Summer is overwhelmingly people’s favourite season; the long days, the sunshine, the warmth… it’s an undeniably pleasurable time that everyone can enjoy.
Autumn, on the other hand? Autumn is more difficult to contemplate. The days suddenly seem to shorten dramatically, the weather changes, and though there are fun and festivities such as the Mid-Autumn Festival to look forward to, many people find fall to be a season of concern – because it feels like winter is coming, and you can already taste it in the air.
Among a fairly consistent focus on the downsides of autumn, there is one aspect of fall that people tend to overlook; it’s a tough season for drivers. Autumn is a transitional season, without the extremes of summer and winter, which can make it seem like it’s an easier season for drivers to manage. However, this isn’t actually the case, and there are a number of hazards you need to be aware of as autumn takes hold.
The Trouble with Leaves
One of the wonders of autumn is watching leaves change colour and flutter to the ground – but this is inherently problematic for drivers. Leaves plus wet weather makes for an incredibly slippery road surface, so the first thing to be aware of when driving in autumn is that stopping distances may be longer than you expect. You may also find that your car struggles for traction around corners so if you see a number of leaves on the road ahead, do lower your speed to accommodate.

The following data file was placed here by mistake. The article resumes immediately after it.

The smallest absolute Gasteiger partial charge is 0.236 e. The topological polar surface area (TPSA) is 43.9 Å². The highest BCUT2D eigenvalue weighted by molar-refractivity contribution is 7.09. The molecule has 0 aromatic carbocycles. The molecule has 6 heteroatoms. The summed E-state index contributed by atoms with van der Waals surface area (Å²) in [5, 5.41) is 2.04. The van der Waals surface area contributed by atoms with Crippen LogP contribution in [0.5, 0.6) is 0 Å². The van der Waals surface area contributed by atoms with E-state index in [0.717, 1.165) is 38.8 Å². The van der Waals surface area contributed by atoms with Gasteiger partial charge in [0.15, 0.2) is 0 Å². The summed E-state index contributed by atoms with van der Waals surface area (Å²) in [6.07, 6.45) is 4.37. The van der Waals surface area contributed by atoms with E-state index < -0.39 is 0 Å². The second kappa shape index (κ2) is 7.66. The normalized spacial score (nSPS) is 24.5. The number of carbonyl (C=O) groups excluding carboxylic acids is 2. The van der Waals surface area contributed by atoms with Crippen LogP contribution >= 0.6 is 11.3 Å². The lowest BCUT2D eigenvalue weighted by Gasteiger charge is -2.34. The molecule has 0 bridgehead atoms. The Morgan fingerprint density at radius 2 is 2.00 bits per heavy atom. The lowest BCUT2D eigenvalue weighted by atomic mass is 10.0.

As briefly touched on above, autumn tends to be a wet season, with the skies regularly opening and depositing their contents onto the road. This makes the roads slippery but also makes driving in and of itself more difficult. Driving through rain is never a pleasant experience, so ensure you take the time to check that your wipers are in good condition and that your vehicle has ample supplies of washer fluid prior to setting out on a journey.
In addition, excess water on the road can also lead to issues such as hydroplaning. Hydroplaning is incredibly dangerous, so it’s worth taking the time to watch this video that explains how to handle the situation should you experience it:
Overcoming the Issue of Shorter Days
Although days have technically been shortening since the end of June, it’s usually not until September that most of us notice this change happening. Throughout the summer, many drivers simply forget what it’s like to drive at night; which can lead to an autumnal upswing in accidents that require the assistance of Stewart J Guss and similar to legally rectify. If it’s been a while since you drove at night, be particularly cautious the first time you do so this autumn; keep distractions to a minimum until you feel more confident behind the wheel during nighttime hours.
If you keep the tips above in mind, you should be able to make the transition back to autumn driving with a minimum of stress – good luck!